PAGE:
Los Angeles - Pop superstar Taylor Swift on Monday won the Grammy for Album of the Year for her blockbuster "1989." Taking the stage, the 26-year-old country prodigy turned pop giant highlighted her success as the first woman to win the music industry's most prestigious prize twice.
"I want to say to all the young women out there - there are going to be people along the way who will try to undercut your success or take credit for your accomplishments or your fame," Swift said as she accepted the award.
"But if you just focus on the work and you don't let those people sidetrack you, someday when you get where you are going, you will look around and you will know that it was you and the people who love you who put you there," she said.
Accompanied by a major promotional campaign, "1989" was the top-selling album for the year.
Swift beat competitors that included Kendrick Lamar's "To Pimp a Butterfly," an experimental rap opus that touched on the state of US race relations, and R&B star The Weeknd's "Beauty Behind the Madness." In 2010, Swift also made history when she won Album of the Year for "Fearless," becoming the youngest artist to take the prize as the album was recorded when she was 20.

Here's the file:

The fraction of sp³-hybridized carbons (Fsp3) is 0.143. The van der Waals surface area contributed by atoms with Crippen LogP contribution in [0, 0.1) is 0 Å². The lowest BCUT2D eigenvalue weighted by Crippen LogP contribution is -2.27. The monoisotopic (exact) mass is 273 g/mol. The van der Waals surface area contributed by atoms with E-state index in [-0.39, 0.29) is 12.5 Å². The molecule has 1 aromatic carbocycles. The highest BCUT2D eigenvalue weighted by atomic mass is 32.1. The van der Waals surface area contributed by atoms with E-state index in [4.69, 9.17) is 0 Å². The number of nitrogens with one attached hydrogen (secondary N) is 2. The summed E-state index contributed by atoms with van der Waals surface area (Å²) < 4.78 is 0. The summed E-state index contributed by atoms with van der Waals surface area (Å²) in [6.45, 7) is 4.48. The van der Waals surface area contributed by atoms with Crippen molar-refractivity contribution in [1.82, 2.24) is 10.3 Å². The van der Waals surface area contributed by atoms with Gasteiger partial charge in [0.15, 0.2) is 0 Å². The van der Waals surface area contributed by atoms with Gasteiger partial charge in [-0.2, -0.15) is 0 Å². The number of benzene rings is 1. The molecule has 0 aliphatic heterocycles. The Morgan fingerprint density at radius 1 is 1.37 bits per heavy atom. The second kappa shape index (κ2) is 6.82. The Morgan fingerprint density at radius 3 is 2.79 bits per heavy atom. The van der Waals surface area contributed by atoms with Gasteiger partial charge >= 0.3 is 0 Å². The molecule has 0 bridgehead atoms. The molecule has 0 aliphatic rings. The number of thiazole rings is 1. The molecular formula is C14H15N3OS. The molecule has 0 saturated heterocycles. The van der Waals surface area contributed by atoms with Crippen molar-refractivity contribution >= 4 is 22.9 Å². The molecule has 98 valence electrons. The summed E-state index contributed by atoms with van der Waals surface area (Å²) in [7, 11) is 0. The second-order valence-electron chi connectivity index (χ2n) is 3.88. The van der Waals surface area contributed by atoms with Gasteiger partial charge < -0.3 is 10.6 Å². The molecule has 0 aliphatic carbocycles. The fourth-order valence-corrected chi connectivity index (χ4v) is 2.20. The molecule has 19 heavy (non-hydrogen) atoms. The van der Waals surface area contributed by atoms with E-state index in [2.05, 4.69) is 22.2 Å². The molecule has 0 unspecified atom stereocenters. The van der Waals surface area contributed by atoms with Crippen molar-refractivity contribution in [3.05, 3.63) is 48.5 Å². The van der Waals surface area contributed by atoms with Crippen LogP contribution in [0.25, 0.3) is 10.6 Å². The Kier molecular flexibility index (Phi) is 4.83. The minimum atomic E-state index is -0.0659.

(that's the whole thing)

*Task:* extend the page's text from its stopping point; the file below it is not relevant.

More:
Rising to fame as a teenage country singer, Swift on "1989" moved fully in a commercial pop direction as she worked with the hit-making Swedish production team of Max Martin and Shellback.
Lyrically, Swift sang both about the complexities of romance and becoming an adult and at times cast herself as a feminist, winning her a particularly strong fan base about teenage girls.
But equally striking for the music industry, Swift through the album took on the growing industry of streaming as she refused to allow "1989" on sector leader Spotify, saying she believed it was wrong to effectively give the album out for free.
Swift later allowed "1989" to appear on Apple's new music streaming platform after a feud in which the technology giant agreed to improve compensation to artists, although conspiracy theorists in the industry wondered if the headline-grabbing exchange was staged.
"1989" enjoyed the biggest debut in the United States in more than a decade when it came out in 2014, although her sales feat was topped a year later by British ballad singer Adele, who followed Swift in boycotting streaming, although less vocally.
Adele's "25" came out in November, too late to qualify for this year's Grammys.
Swift was also nominated for Record of the Year and Song of the Year for "Bad Blood," a major hit off "1989," but did not win in either category.